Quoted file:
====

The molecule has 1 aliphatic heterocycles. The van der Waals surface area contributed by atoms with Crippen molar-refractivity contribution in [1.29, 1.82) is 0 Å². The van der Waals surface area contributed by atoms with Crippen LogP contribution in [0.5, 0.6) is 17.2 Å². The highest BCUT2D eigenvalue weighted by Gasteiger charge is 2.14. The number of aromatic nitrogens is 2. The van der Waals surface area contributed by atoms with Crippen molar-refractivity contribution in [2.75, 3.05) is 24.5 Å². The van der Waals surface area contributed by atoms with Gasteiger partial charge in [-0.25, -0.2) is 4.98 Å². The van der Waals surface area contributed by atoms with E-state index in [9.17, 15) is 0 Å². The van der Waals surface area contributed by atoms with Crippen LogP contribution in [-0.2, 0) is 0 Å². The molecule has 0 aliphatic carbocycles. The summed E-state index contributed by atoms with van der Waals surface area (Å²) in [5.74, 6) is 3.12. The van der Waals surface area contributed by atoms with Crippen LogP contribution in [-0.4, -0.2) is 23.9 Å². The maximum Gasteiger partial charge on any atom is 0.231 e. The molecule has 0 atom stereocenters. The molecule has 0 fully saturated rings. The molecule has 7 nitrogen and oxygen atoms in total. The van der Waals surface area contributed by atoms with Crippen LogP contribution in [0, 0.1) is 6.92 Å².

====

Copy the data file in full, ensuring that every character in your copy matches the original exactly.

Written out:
The molecule has 1 aliphatic heterocycles. The van der Waals surface area contributed by atoms with Crippen molar-refractivity contribution in [1.29, 1.82) is 0 Å². The van der Waals surface area contributed by atoms with Crippen LogP contribution in [0.5, 0.6) is 17.2 Å². The highest BCUT2D eigenvalue weighted by Gasteiger charge is 2.14. The number of aromatic nitrogens is 2. The van der Waals surface area contributed by atoms with Crippen molar-refractivity contribution in [2.75, 3.05) is 24.5 Å². The van der Waals surface area contributed by atoms with Gasteiger partial charge in [-0.25, -0.2) is 4.98 Å². The van der Waals surface area contributed by atoms with E-state index in [9.17, 15) is 0 Å². The van der Waals surface area contributed by atoms with Crippen LogP contribution in [-0.2, 0) is 0 Å². The molecule has 0 aliphatic carbocycles. The summed E-state index contributed by atoms with van der Waals surface area (Å²) in [5.74, 6) is 3.12. The van der Waals surface area contributed by atoms with Crippen LogP contribution in [-0.4, -0.2) is 23.9 Å². The maximum Gasteiger partial charge on any atom is 0.231 e. The molecule has 0 atom stereocenters. The molecule has 0 fully saturated rings. The molecule has 7 nitrogen and oxygen atoms in total. The van der Waals surface area contributed by atoms with Crippen LogP contribution in [0, 0.1) is 6.92 Å².